Coronavirus: what restrictions are still in place in the UAE?

Stay-home orders were lifted on Wednesday night but residents must still adhere to other safety measures to help stem the spread of Covid-19

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Stay-home orders imposed across the country to stem the spread of Covid-19 have now been lifted.

Officials revealed late on Wednesday night that restrictions on movement during night-time hours had been eased following the completion of a three-month national sterilisation programme.

It means residents - who were told to previously to remain indoors after 11pm in Dubai and 10pm in the rest of the country - can now venture outside once more.

Infection rates across the Emirates are continuing to decline, and the UAE is slowly inching back to normality.

Most businesses have now reopened, with cinemas in both Ras Al Khaimah and Sharjah being the latest to welcome patrons again this week.

And more restrictions were relaxed across the UAE in recent days.

However, many safety measures designed to prevent a second wave of infections remain – and could be in place for some time.

But what are they?

The National explains.

Restrictions that apply nationwide

Face masks remain mandatory in the vast majority of cases.

Dubai has relaxed its rules surrounding masks slightly, with exceptions made for those alone, exercising, or people who have an illness that makes it difficult to breathe with a mask on.

The only other exception to rules on masks across the country is if someone is travelling in a car on their own.

There are numerous fines in place to govern the use of masks, including penalties for both employees and companies if people fail to wear them while at work.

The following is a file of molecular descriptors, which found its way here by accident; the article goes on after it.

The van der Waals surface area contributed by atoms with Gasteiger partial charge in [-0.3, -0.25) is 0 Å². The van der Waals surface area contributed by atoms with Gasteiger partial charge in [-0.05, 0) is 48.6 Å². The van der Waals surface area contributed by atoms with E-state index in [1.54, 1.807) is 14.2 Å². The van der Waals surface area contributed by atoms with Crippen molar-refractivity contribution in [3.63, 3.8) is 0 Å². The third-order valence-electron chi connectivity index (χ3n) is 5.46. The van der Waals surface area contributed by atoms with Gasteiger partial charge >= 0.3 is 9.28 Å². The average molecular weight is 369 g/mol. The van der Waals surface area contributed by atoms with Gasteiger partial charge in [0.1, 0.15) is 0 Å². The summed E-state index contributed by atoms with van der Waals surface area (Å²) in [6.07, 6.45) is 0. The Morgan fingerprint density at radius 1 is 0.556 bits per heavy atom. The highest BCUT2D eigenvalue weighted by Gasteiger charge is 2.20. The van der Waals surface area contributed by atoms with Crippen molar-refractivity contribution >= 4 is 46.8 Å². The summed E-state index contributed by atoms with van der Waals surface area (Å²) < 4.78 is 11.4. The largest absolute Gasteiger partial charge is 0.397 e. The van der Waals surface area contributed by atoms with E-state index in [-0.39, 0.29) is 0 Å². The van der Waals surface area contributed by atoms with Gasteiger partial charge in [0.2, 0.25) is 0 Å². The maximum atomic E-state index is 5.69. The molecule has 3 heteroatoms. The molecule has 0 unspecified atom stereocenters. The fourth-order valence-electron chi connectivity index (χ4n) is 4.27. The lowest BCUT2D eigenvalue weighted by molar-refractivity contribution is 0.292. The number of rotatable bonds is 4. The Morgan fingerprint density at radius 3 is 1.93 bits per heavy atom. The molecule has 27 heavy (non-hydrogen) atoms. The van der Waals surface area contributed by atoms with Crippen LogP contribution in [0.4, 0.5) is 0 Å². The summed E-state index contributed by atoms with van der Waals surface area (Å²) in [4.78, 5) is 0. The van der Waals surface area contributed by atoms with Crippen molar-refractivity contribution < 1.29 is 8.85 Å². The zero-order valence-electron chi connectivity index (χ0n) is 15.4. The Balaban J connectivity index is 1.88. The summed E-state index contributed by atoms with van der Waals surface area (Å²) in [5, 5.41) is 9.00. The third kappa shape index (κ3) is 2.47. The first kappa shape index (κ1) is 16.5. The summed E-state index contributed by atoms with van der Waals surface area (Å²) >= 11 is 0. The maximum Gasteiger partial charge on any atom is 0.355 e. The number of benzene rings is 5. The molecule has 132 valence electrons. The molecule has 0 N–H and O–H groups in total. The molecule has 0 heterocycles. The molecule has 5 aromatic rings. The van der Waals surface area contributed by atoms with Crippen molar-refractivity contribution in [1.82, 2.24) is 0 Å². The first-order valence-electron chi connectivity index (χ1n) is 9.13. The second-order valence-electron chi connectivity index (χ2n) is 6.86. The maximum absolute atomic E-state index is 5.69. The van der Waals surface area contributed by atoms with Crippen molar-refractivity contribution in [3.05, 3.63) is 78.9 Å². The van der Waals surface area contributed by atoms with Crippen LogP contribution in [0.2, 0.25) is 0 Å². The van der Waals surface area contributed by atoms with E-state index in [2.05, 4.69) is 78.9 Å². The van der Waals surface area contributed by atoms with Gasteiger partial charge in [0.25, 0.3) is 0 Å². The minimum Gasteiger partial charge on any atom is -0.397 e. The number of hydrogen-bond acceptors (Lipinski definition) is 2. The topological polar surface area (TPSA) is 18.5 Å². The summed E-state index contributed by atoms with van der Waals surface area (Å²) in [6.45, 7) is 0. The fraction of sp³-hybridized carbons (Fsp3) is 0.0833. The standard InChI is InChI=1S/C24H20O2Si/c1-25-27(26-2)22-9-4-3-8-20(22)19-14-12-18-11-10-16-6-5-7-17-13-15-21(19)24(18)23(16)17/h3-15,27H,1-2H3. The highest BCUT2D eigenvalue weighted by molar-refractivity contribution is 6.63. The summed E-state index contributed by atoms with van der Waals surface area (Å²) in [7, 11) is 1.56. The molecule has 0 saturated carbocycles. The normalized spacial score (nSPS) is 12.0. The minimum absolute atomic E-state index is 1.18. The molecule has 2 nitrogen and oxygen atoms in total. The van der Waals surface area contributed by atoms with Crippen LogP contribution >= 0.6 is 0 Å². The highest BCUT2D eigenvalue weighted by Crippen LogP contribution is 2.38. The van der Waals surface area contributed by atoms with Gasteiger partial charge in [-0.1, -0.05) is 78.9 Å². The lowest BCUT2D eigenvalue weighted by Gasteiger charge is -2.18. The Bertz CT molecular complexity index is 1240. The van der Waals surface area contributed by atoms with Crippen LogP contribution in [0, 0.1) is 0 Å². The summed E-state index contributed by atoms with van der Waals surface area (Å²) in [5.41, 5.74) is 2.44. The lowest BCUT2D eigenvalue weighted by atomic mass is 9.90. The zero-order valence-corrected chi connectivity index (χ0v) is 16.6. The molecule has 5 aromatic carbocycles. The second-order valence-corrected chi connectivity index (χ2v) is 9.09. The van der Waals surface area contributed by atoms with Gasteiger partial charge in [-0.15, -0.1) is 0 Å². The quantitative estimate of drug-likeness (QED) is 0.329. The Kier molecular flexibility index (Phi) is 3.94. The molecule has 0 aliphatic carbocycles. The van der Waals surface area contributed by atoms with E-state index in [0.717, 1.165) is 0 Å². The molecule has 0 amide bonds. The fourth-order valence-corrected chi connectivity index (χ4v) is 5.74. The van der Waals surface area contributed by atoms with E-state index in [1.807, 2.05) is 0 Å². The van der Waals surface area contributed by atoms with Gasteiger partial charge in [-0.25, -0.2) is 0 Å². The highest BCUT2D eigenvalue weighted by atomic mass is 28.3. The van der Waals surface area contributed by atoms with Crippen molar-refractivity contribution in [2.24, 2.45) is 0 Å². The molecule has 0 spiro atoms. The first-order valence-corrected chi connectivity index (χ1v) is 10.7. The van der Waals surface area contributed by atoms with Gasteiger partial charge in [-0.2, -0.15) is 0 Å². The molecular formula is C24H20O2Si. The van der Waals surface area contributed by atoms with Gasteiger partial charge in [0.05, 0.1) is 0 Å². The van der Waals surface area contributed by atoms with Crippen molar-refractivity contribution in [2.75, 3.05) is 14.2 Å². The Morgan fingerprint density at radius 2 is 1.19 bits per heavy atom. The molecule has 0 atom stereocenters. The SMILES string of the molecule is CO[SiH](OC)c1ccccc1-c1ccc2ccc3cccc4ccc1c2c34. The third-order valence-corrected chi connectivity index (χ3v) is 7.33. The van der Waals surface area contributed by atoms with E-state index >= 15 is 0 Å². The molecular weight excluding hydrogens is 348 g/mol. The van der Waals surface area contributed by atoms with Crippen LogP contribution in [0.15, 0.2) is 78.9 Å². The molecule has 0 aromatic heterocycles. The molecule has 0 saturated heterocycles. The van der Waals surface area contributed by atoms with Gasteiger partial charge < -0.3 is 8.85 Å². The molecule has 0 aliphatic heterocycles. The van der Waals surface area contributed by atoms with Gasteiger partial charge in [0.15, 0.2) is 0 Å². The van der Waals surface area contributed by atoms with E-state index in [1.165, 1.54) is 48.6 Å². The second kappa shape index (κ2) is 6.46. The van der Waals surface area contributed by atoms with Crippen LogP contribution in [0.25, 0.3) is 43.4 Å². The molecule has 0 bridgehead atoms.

No more than three people are allowed to travel together in a car, unless they are all members of the same family.

Social distancing of 2m should also be maintained at all times in public places, unless they are members of the same household.

Events, parties and gatherings are banned, and anyone found hosting or attending one will be fined.

"We stress that public gatherings are still prohibited, and avoidance of family visits is preferable to ensure the health and safety of all, commitment to social spacing, wearing masks and gloves when leaving the house," said Saif Al Dhaheri, spokesperson for the National Emergency, Crisis and Disaster Management Authority, UAE on Wednesday night.

Across the country, mosques and other places of worship also remain shut, as do nurseries, schools and universities.

Domestic workers are not supposed to meet anyone outside the household. The rule applies in all emirates except Dubai.

Children are now allowed to visit restaurants and malls, but those aged older than 70 are still barred from entering them in Abu Dhabi, Sharjah, Ajman, Umm Al Quwain, Ras Al Khaimah, and Fujairah. In Dubai, there are no longer any age restrictions.

Abu Dhabi

A ban has been in place on people entering the emirate since June 2.

Initially announced for seven days, but subsequently extended until June 23, residents of Abu Dhabi city, Al Ain and Al Dhafra can travel within their cities but not elsewhere in the emirate without first obtaining a permit.

Anyone wishing to leave is now free to do so, but a permit is required to re-enter the emirate. Employees working in vital sectors, chronic disease patients visiting hospitals, and those transporting goods are exempted.

Authorities have not yet allowed pools in residential buildings and compounds in Abu Dhabi to reopen.

Public beaches and cinemas also remain shut, as do nurseries, schools and universities.


Many entertainment areas and now open again, but soft play areas and children’s “edutainment” centres including Kidzania and Oli Oli are still shut.

The Northern Emirates

Beaches remain closed in Umm Al Quwain until further notice.

Elsewhere, in Ras Al Khaimah, smoking, campfire and barbecues are prohibited on beaches and gatherings of more than five people are banned.